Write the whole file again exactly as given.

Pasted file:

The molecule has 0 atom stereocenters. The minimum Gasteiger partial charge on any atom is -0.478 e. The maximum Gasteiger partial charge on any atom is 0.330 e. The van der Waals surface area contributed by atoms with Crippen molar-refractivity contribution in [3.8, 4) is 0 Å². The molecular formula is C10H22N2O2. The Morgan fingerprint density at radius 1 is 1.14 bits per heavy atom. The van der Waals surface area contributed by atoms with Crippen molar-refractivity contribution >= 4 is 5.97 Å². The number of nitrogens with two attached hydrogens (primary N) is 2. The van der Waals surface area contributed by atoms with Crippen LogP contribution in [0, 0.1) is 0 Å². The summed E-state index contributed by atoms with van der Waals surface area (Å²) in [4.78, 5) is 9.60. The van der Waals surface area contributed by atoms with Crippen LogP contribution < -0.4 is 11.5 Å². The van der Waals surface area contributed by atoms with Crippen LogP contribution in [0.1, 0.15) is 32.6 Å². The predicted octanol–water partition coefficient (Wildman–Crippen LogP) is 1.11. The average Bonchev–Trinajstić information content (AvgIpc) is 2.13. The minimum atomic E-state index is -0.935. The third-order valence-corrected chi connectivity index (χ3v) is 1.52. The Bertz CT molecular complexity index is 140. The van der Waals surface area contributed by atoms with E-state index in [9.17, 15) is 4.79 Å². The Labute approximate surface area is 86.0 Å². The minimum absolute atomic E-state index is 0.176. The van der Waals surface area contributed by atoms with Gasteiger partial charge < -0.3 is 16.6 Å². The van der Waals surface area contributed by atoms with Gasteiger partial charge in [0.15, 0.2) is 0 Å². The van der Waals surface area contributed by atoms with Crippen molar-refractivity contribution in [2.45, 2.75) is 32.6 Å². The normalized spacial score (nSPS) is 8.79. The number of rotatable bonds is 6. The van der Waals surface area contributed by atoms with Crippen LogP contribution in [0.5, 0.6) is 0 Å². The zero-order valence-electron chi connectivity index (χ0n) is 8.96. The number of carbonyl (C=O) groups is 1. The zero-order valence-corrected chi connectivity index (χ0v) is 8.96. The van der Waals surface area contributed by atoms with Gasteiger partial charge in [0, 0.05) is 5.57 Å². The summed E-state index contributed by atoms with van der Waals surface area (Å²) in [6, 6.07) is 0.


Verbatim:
The molecule has 0 atom stereocenters. The minimum Gasteiger partial charge on any atom is -0.478 e. The maximum Gasteiger partial charge on any atom is 0.330 e. The van der Waals surface area contributed by atoms with Crippen molar-refractivity contribution in [3.8, 4) is 0 Å². The molecular formula is C10H22N2O2. The Morgan fingerprint density at radius 1 is 1.14 bits per heavy atom. The van der Waals surface area contributed by atoms with Crippen molar-refractivity contribution >= 4 is 5.97 Å². The number of nitrogens with two attached hydrogens (primary N) is 2. The van der Waals surface area contributed by atoms with Crippen LogP contribution in [0, 0.1) is 0 Å². The summed E-state index contributed by atoms with van der Waals surface area (Å²) in [4.78, 5) is 9.60. The van der Waals surface area contributed by atoms with Crippen LogP contribution < -0.4 is 11.5 Å². The van der Waals surface area contributed by atoms with Crippen LogP contribution in [0.1, 0.15) is 32.6 Å². The predicted octanol–water partition coefficient (Wildman–Crippen LogP) is 1.11. The average Bonchev–Trinajstić information content (AvgIpc) is 2.13. The minimum atomic E-state index is -0.935. The third-order valence-corrected chi connectivity index (χ3v) is 1.52. The Bertz CT molecular complexity index is 140. The van der Waals surface area contributed by atoms with E-state index in [9.17, 15) is 4.79 Å². The Labute approximate surface area is 86.0 Å². The minimum absolute atomic E-state index is 0.176. The van der Waals surface area contributed by atoms with Gasteiger partial charge < -0.3 is 16.6 Å². The van der Waals surface area contributed by atoms with Gasteiger partial charge in [0.15, 0.2) is 0 Å². The van der Waals surface area contributed by atoms with Crippen molar-refractivity contribution in [2.45, 2.75) is 32.6 Å². The normalized spacial score (nSPS) is 8.79. The number of rotatable bonds is 6. The van der Waals surface area contributed by atoms with Crippen LogP contribution in [0.5, 0.6) is 0 Å². The zero-order valence-electron chi connectivity index (χ0n) is 8.96. The number of carbonyl (C=O) groups is 1. The zero-order valence-corrected chi connectivity index (χ0v) is 8.96. The van der Waals surface area contributed by atoms with Gasteiger partial charge in [0, 0.05) is 5.57 Å². The summed E-state index contributed by atoms with van der Waals surface area (Å²) in [6, 6.07) is 0.